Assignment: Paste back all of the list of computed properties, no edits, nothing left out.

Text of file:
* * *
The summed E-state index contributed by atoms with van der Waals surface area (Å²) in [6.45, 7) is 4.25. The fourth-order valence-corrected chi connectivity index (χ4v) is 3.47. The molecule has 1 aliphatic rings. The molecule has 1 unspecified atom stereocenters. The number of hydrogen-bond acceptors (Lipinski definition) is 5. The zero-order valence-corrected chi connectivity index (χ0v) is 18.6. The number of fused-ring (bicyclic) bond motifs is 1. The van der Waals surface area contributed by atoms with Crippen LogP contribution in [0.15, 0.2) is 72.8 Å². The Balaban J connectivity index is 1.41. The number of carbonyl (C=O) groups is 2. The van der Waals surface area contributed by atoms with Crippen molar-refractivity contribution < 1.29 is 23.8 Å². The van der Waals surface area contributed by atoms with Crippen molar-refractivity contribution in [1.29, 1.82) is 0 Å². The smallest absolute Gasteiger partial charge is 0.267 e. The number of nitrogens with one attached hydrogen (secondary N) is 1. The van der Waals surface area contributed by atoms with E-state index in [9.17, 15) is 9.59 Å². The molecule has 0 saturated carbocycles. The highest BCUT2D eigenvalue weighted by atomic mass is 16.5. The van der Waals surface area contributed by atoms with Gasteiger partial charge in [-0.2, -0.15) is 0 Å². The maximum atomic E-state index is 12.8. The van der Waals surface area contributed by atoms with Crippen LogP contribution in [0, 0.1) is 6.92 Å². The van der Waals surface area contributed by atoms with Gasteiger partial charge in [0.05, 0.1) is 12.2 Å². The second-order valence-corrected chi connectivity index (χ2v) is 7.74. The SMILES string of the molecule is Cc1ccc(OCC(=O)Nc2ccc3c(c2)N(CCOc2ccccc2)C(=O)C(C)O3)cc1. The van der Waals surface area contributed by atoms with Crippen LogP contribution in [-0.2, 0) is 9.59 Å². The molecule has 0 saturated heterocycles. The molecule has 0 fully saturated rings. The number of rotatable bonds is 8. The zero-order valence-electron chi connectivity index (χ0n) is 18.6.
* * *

The summed E-state index contributed by atoms with van der Waals surface area (Å²) in [6.45, 7) is 4.25. The fourth-order valence-corrected chi connectivity index (χ4v) is 3.47. The molecule has 1 aliphatic rings. The molecule has 1 unspecified atom stereocenters. The number of hydrogen-bond acceptors (Lipinski definition) is 5. The zero-order valence-corrected chi connectivity index (χ0v) is 18.6. The number of fused-ring (bicyclic) bond motifs is 1. The van der Waals surface area contributed by atoms with Crippen LogP contribution in [0.15, 0.2) is 72.8 Å². The Balaban J connectivity index is 1.41. The number of carbonyl (C=O) groups is 2. The van der Waals surface area contributed by atoms with Crippen molar-refractivity contribution < 1.29 is 23.8 Å². The van der Waals surface area contributed by atoms with Crippen molar-refractivity contribution in [1.29, 1.82) is 0 Å². The smallest absolute Gasteiger partial charge is 0.267 e. The number of nitrogens with one attached hydrogen (secondary N) is 1. The van der Waals surface area contributed by atoms with E-state index in [9.17, 15) is 9.59 Å². The molecule has 0 saturated carbocycles. The highest BCUT2D eigenvalue weighted by atomic mass is 16.5. The van der Waals surface area contributed by atoms with Gasteiger partial charge in [-0.2, -0.15) is 0 Å². The maximum atomic E-state index is 12.8. The van der Waals surface area contributed by atoms with Crippen LogP contribution in [0, 0.1) is 6.92 Å². The van der Waals surface area contributed by atoms with Gasteiger partial charge in [0.05, 0.1) is 12.2 Å². The second-order valence-corrected chi connectivity index (χ2v) is 7.74. The SMILES string of the molecule is Cc1ccc(OCC(=O)Nc2ccc3c(c2)N(CCOc2ccccc2)C(=O)C(C)O3)cc1. The van der Waals surface area contributed by atoms with Crippen LogP contribution in [-0.2, 0) is 9.59 Å². The molecule has 0 saturated heterocycles. The molecule has 0 fully saturated rings. The number of rotatable bonds is 8. The zero-order valence-electron chi connectivity index (χ0n) is 18.6.